Sharding phase 1 spec (RETIRED)

@jamesray1 @efynn @mhchia
If I understand correctly, there are deposit and balance[shard_id] for a proposer and they are two different thing. deposit is used for slashing(if the proposer did misbehave) and balance is used to pay the collator, so each of them will have their own withdraw function(proposer_withdraw_balance for balance withdrawal and release_proposer for deposit withdrawal).

But there are still a few questions left regarding proposer registry/deposit.

  1. Since proposer’s balance on each shard is a mapping, there’s no way to clean up the proposer’s registry entry(because there’s no way to delete a mapping unless you keep track of which shard the proposer added a balance).
  2. IIUC there seems to be no slashing condition applicable to proposer(at least for now?). Both proposal_commitment_slashing and availability slashing are applicable only to collator.

The PROPOSER_LOCKUP_LENGTH would be the same, for both balance and deposit, or just deposit?
Why have both? Why can’t the deposit be used to slash the proposer?
What if a proposer misbehave in different shards, it can be slashed as it was misbehaving in just 1? Since the slashing balance is not bound to the shards.

PROPOSER_LOCKUP_LENGTH is for deposit only and deposit is exactly used to slash the proposer(proposer’s deposit will get slashed if the proposer misbehave).
What are a proposer’s misbehaviors you have in mind? If there is one, it can be added to the slashing conditions.

For 1. proposer registry entry not been cleaned up seems not really harmful to me tho. But regarding mapping deletion without knowing the keys, IIRC it’s currently not supported by either Solidity or Vyper).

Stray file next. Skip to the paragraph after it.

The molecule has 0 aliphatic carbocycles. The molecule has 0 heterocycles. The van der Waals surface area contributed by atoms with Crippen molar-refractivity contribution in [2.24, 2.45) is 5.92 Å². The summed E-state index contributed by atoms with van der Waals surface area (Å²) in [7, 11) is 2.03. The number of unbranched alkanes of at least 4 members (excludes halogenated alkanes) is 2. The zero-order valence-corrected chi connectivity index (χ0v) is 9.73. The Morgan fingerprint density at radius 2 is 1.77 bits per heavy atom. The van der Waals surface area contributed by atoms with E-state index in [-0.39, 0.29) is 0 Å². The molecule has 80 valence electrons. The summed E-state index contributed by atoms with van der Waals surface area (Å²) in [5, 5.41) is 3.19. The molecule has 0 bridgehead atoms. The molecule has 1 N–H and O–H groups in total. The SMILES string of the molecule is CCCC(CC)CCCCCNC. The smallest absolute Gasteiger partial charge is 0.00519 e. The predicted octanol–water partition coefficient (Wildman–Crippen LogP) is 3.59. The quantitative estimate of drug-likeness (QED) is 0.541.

The advantage is that you can use a Merkle branch into the collation header structure which then identifies that there is a blob and that blob will definitely be processed. With RLP, you can’t tell if it’s valid without verifying the whole thing.

Fair enough, that should reduce I/O a lot right, which is the main bottleneck on the network at the moment. Good thinking!

It would be good to see how that would work in more detail or develop it.

What I would like to see is formal proofs of security for proposed specifications like this, covering security in fundamental properties, e.g.: “consistency and liveness in an asynchronous network with adversarial delays that are a-priori bounded, within a formal model allowing for adaptive corruption and spawning of new players, assuming that the computational puzzle is modeled as a random oracle.” This paper already proves that Nakamoto consensus blockchains already have these properties, and whatever changes we make should still have these properties. (With Casper, the part about the computational puzzle is not applicable, but the proposal mechanism should still be as random as practical or pseudorandom. Additionally there should be an analysis of security with synchronous cases such as cross-shard synchronous contract calls and internally synchronous zones.) Also do an analysis of the tendency towards centralization vs decentralization would be good, as well as whether there are asymmetries (particularly economic ones) between participants (e.g. like this analysis: Exploring the proposer/collator split), which can lead to a different Nash equilibrium than the intended one. Additionally assess whether there are externalities, which should be internalized for sustainability.

Then again, if you are just going to have a testnet without execution, then these research topics are less important.

The links to this post have broken because the heading has been updated. Please change it back to “Sharding phase 1 spec”. The update at the top of the post is clear enough.

Nevermind, old links work now, although they didn’t before.